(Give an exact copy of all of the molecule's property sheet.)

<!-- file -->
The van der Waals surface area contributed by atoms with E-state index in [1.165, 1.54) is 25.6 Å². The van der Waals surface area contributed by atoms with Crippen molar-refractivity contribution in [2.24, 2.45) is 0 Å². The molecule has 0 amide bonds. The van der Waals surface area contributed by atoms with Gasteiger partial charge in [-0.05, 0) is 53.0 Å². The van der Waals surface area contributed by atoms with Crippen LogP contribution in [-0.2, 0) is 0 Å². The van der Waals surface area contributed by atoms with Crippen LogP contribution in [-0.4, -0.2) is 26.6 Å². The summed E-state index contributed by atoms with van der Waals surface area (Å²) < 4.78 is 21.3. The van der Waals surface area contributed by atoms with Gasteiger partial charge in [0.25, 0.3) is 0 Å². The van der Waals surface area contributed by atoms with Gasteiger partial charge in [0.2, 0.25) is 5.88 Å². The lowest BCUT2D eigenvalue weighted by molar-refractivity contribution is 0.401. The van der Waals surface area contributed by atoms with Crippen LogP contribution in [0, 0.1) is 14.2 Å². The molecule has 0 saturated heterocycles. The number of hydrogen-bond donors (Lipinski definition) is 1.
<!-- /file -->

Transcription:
The van der Waals surface area contributed by atoms with E-state index in [1.165, 1.54) is 25.6 Å². The van der Waals surface area contributed by atoms with Crippen molar-refractivity contribution in [2.24, 2.45) is 0 Å². The molecule has 0 amide bonds. The van der Waals surface area contributed by atoms with Gasteiger partial charge in [-0.05, 0) is 53.0 Å². The van der Waals surface area contributed by atoms with Crippen LogP contribution in [-0.2, 0) is 0 Å². The van der Waals surface area contributed by atoms with Crippen LogP contribution in [-0.4, -0.2) is 26.6 Å². The summed E-state index contributed by atoms with van der Waals surface area (Å²) < 4.78 is 21.3. The van der Waals surface area contributed by atoms with Gasteiger partial charge in [0.25, 0.3) is 0 Å². The van der Waals surface area contributed by atoms with Gasteiger partial charge in [0.2, 0.25) is 5.88 Å². The lowest BCUT2D eigenvalue weighted by molar-refractivity contribution is 0.401. The van der Waals surface area contributed by atoms with Crippen LogP contribution in [0, 0.1) is 14.2 Å². The molecule has 0 saturated heterocycles. The number of hydrogen-bond donors (Lipinski definition) is 1.